Finally, varifocal bullet 1080p/3MP IR cameras average ~$700 USD. The 3.0W-H3A-BO1 is notably more expensive than that, but built-in advanced analytics are extremely rare and would, otherwise, require, purchasing third party analytic software, etc.
Avigilon's H3A analytic cameras improve performance compared to past VideoIQ generations and third party cameras attached to the Rialto, at a lower price point, and with simplifed setup in ACC 5.4, making them attractive to those seeking video analytics.
However, unlike past models, these cameras' on board analytics are not integrated with third party VMS systems, making them usable only in end-to-end Avigilon systems. Those seeking a replacement for VideoIQ in their open platform VMS systems must look to other options. Given that Avigilon is supporting ONVIF Profile S including analytic events, if VMSes choose to add support for this optional ONVIF feature, integration is potentially possible.
The improved performance and lower price of the new Avigilon analytic camera over the previous 'Favorite' VideoIQ analytics, and their tight integration, increases Avigilon's overall competitive positioning.
If, and when, 3rd party VMSes, add support for Avigilon analytic cameras, it will become an even better choice than VideoIQ for analytics, especially in a weak overall analytic market. However, how soon and how wide that integration occurs remains to be seen. For example, Exacq broke basic VMD support for Avigilon cameras, so that bodes poorly for Exacq adding advanced analytic support for Avigilon.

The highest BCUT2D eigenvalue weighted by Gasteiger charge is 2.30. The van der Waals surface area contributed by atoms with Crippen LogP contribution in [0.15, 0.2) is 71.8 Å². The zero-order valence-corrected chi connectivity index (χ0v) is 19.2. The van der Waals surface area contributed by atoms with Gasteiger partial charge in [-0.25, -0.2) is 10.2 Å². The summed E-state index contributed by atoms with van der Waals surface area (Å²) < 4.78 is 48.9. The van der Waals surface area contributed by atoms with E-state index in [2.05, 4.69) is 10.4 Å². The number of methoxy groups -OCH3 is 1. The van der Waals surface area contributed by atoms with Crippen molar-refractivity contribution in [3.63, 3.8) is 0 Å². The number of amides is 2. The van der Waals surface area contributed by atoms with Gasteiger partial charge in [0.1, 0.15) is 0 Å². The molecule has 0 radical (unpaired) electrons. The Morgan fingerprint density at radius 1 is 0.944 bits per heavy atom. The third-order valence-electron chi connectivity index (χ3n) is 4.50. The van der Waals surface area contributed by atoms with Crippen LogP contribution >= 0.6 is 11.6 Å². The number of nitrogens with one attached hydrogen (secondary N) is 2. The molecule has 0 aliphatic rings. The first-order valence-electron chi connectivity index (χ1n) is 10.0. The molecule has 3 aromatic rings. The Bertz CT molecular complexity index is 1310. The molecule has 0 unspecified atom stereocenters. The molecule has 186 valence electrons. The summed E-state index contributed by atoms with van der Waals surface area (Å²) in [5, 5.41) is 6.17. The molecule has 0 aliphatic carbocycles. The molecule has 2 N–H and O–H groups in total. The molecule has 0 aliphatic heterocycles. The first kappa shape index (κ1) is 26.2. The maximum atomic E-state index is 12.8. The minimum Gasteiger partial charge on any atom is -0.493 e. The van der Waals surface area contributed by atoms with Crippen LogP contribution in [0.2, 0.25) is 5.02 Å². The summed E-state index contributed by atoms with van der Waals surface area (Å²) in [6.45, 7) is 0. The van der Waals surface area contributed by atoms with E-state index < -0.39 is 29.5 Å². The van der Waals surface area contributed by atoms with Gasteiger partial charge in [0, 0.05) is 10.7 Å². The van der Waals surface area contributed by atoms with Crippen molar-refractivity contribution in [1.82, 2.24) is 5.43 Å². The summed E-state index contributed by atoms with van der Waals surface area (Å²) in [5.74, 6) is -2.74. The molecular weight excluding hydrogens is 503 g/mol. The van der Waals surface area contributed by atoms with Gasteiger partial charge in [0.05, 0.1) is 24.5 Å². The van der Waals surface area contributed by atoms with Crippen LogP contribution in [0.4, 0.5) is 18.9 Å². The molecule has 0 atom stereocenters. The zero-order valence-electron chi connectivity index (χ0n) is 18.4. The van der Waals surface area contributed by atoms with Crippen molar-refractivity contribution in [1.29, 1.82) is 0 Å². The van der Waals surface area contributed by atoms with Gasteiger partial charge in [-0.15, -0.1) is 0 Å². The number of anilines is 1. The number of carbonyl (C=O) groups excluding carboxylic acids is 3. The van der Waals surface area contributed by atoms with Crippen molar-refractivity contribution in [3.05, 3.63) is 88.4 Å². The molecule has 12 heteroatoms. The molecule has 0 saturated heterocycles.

Compared to VideoIQ iCVR HD
In most instances, the Avigilon 3.0W-H3A-BO1 performed moderately better than the VideoIQ iCVR-HD which we previously tested in the same scenes. Nighttime performance increases are at least in part due to the H3A camera's integrated IR, as low light performance in the iCVR-HD was poor.
The iCVR-HD outperformed the H3A bullet in only one test: daytime detection of a human subject in the parking lot. In all others its detection range was lower.
Unlike past VideoIQ analytic cameras, the Avigilon H3A line's analytic rules are configured completely through Avigilon Control Center Client (starting in version 5.4). Rule setup is also simplified, with only the most common options shown by default (intrusion, loitering, and line crossing). Other rules, timeouts, and further adjustments are found in the Advanced menu.
We tested the cameras and Rialto in two test scenes representative of common applications, an open field with vegetation on multiple sides, ~500' long, and a parking lot and vehicle entrance, ~450' long.
All cameras were set to the same horizontal AoV of 60°.
Open Field Range
This overhead view shows approximate ranges from camera to target in the field.
We first tested in daylight with some clouds, as seen in this sample image.
In this scene, the Avigilon H3A analytic camera outperformed both cameras attached to the Rialto both when the subject was crossing the scene, and as he approached the cameras. The analytic camera had by far the best approaching performance of cameras tested.